The other peeve of mine is the use of constant duets on albums. Pick up almost any rap or hip hop album - and an increasing number of pop albums these days - and you will discover you are not purchasing the artist you enjoy so much as a sampler of the artist you enjoy with guest shots from all of their neighbors on the same label. I like the Outkast songs I hear on the radio, I don't like the Jay-Z songs I hear, why would I want the Outkast album featuring tracks with Jay-Z?! This is something I will credit Mariah Carey for helping to popularize or at least using it more effectively than any other mainstream artist in the '90s. Tracks on #1’s "feature" Trey Lorenz (whatever happened to Trey?!), O.D.B., and JD (did "Sweetheart" actually ever hit #1?!). The "featuring" tracks are different from the duets in that they lack an even balance of power. So, for example, on "Sweetheart" Carey is supporting the rap from JD and it does not even sound like one of her tracks. Often the "featuring" tracks are remixes, like the version of "Fantasy" that appears on this album.
This album also contains the three popular duets Carey did as her star was rising. She appears with Whitney Houston for a Disney song and with Brian McKnight that pretty much helped her corner the respect of the soul and adult contemporary ends of the pop spectrum that her prior singles may have failed to capitalize on.
#1’s also contains the insipid duet between Mariah Carey and Boyz II Men that was such an obvious ploy for money that it is still sickening to listen to. You have two of the highest grossing musical artists of the time singing to one another a song about lost loved ones, wow. It's like the record execs have a Machiavellian working for them. But now that I have a format, I'd like to say what has long truly disgusted me about "One Sweet Day." This sappy dreck croons over lost loved ones who have died and it was presented at a time when both Mariah Carey, who had no personal entanglements at the time that were tabloid-worthy, and the crisp, clean Boyz II Men were popular, financially successful and basically at the top of their games. And line they croon out is "I know you're shining down on me from heaven / Like so many friends we've lost along the way . . ." Now, unless I missed the Great Pop Assassinations of '95 or some huge movement that connected Carey and the Boyz prior to the duet, I'm at a loss for who these friends are. Unless the execs were trying to create the Funeral Song of the Year (much like every year there's a Graduation Song the execs trot out - there's still a special place in Hell reserved for Baz Lurhman for that sunscreen song!), this is just pure garbage designed to generate massive bucks. And it worked at the time.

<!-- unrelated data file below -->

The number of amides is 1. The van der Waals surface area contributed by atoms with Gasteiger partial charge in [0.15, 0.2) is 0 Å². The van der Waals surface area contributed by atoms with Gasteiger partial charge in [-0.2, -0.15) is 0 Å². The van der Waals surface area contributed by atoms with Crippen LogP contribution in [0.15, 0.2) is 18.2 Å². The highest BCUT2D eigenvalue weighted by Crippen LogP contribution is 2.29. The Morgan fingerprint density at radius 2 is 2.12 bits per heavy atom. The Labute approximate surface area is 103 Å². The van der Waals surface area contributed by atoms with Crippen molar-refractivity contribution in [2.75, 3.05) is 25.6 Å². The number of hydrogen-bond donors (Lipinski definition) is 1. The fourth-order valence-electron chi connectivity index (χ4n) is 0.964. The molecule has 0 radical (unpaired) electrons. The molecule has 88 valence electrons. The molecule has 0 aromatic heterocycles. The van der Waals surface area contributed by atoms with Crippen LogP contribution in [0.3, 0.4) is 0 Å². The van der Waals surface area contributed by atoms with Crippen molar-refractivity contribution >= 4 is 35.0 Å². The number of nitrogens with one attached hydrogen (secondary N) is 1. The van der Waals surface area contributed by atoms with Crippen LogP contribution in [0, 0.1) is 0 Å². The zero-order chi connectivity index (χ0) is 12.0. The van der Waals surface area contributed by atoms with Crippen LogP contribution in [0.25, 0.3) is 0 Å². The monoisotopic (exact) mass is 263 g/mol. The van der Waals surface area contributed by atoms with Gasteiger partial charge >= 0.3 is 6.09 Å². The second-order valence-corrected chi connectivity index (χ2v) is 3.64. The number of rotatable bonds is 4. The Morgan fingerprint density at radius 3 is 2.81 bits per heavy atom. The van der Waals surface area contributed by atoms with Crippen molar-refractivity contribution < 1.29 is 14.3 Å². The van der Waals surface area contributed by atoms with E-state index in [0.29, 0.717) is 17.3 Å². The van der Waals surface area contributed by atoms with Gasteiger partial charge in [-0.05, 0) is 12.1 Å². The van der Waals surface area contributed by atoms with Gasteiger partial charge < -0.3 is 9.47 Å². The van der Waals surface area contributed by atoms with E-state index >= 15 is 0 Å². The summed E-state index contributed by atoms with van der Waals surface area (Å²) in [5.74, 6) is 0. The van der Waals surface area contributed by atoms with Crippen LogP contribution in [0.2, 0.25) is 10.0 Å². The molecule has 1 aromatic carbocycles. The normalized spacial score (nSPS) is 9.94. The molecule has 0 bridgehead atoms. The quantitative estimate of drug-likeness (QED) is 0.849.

So, between the duets, the "featuring," and the overplayed, simplistic lyrics and sound, there's not a lot to enjoy on #1’s. I probably would have rated the album a 2, but for opening with "Sweetheart" which is a terrible representation of Carey as the diva she is. And despite my criticisms of Carey's work, what she did have - outside legions of fans, truckloads of money and a body that understandably made her one of the most photographed women of the '90s - was a generally positive message. "Emotions," "I'll Be There," and especially "Hero," for all of their sappiness, actually have the intent to comfort and uplift and that's pretty cool. Too bad they are drown out on this collection by JD and O.D.B. and the overwhelming sense of injustice at having to pay money for an album that has "One Sweet Day" on it.
For a change, I cannot honestly pick a track I'd say was the best track, so why don't we just go with "Someday" and the worst of the bunch is "Sweetheart."
For other pop compilations, be sure to check out my reviews of:
No Word From Tom - Hem
The Collection - Alanis Morissette
Tales Of A Librarian: A Tori Amos Collection - Tori Amos
For other music reviews, be sure to check out my Music Review Index Page for an organized listing!
© 2012, 2007 W.L. Swarts. May not be reprinted without permission.